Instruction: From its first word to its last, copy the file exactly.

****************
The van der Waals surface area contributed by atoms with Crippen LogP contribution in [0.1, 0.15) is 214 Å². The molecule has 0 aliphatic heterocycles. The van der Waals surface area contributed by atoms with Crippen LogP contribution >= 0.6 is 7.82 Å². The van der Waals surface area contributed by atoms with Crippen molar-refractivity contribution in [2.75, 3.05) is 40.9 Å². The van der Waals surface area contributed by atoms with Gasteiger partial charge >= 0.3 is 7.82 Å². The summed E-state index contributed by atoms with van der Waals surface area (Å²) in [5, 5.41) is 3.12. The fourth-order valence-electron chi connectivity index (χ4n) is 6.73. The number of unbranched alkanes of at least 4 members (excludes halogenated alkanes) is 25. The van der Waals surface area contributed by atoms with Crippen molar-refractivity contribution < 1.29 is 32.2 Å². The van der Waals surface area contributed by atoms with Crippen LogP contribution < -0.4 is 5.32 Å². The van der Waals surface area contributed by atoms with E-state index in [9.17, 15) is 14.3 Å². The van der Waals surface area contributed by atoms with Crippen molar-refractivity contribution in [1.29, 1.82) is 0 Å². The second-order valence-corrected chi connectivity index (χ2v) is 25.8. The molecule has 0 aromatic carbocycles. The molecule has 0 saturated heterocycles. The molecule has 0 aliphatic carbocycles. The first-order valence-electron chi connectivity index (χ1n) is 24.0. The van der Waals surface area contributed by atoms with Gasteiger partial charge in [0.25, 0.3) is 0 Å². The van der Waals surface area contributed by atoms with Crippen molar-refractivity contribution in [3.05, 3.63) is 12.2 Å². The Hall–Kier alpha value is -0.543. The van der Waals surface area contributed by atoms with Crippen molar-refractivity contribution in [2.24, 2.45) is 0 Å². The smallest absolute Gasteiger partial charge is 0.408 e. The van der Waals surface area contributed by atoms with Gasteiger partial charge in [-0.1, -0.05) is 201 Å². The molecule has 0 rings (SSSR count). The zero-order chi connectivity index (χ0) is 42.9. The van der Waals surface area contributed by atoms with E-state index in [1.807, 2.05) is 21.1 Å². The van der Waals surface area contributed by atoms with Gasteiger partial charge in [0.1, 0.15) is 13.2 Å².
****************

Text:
The van der Waals surface area contributed by atoms with Crippen LogP contribution in [0.1, 0.15) is 214 Å². The molecule has 0 aliphatic heterocycles. The van der Waals surface area contributed by atoms with Crippen LogP contribution >= 0.6 is 7.82 Å². The van der Waals surface area contributed by atoms with Crippen molar-refractivity contribution in [2.75, 3.05) is 40.9 Å². The van der Waals surface area contributed by atoms with Gasteiger partial charge >= 0.3 is 7.82 Å². The summed E-state index contributed by atoms with van der Waals surface area (Å²) in [5, 5.41) is 3.12. The fourth-order valence-electron chi connectivity index (χ4n) is 6.73. The number of unbranched alkanes of at least 4 members (excludes halogenated alkanes) is 25. The van der Waals surface area contributed by atoms with Crippen molar-refractivity contribution < 1.29 is 32.2 Å². The van der Waals surface area contributed by atoms with Crippen LogP contribution < -0.4 is 5.32 Å². The van der Waals surface area contributed by atoms with E-state index in [9.17, 15) is 14.3 Å². The van der Waals surface area contributed by atoms with Crippen molar-refractivity contribution in [1.29, 1.82) is 0 Å². The second-order valence-corrected chi connectivity index (χ2v) is 25.8. The molecule has 0 aromatic carbocycles. The molecule has 0 saturated heterocycles. The molecule has 0 aliphatic carbocycles. The first-order valence-electron chi connectivity index (χ1n) is 24.0. The van der Waals surface area contributed by atoms with Gasteiger partial charge in [0.25, 0.3) is 0 Å². The van der Waals surface area contributed by atoms with Crippen molar-refractivity contribution in [3.05, 3.63) is 12.2 Å². The Hall–Kier alpha value is -0.543. The van der Waals surface area contributed by atoms with Crippen molar-refractivity contribution in [2.24, 2.45) is 0 Å². The smallest absolute Gasteiger partial charge is 0.408 e. The van der Waals surface area contributed by atoms with Gasteiger partial charge in [-0.1, -0.05) is 201 Å². The molecule has 0 rings (SSSR count). The zero-order chi connectivity index (χ0) is 42.9. The van der Waals surface area contributed by atoms with E-state index in [1.807, 2.05) is 21.1 Å². The van der Waals surface area contributed by atoms with Gasteiger partial charge in [0.1, 0.15) is 13.2 Å².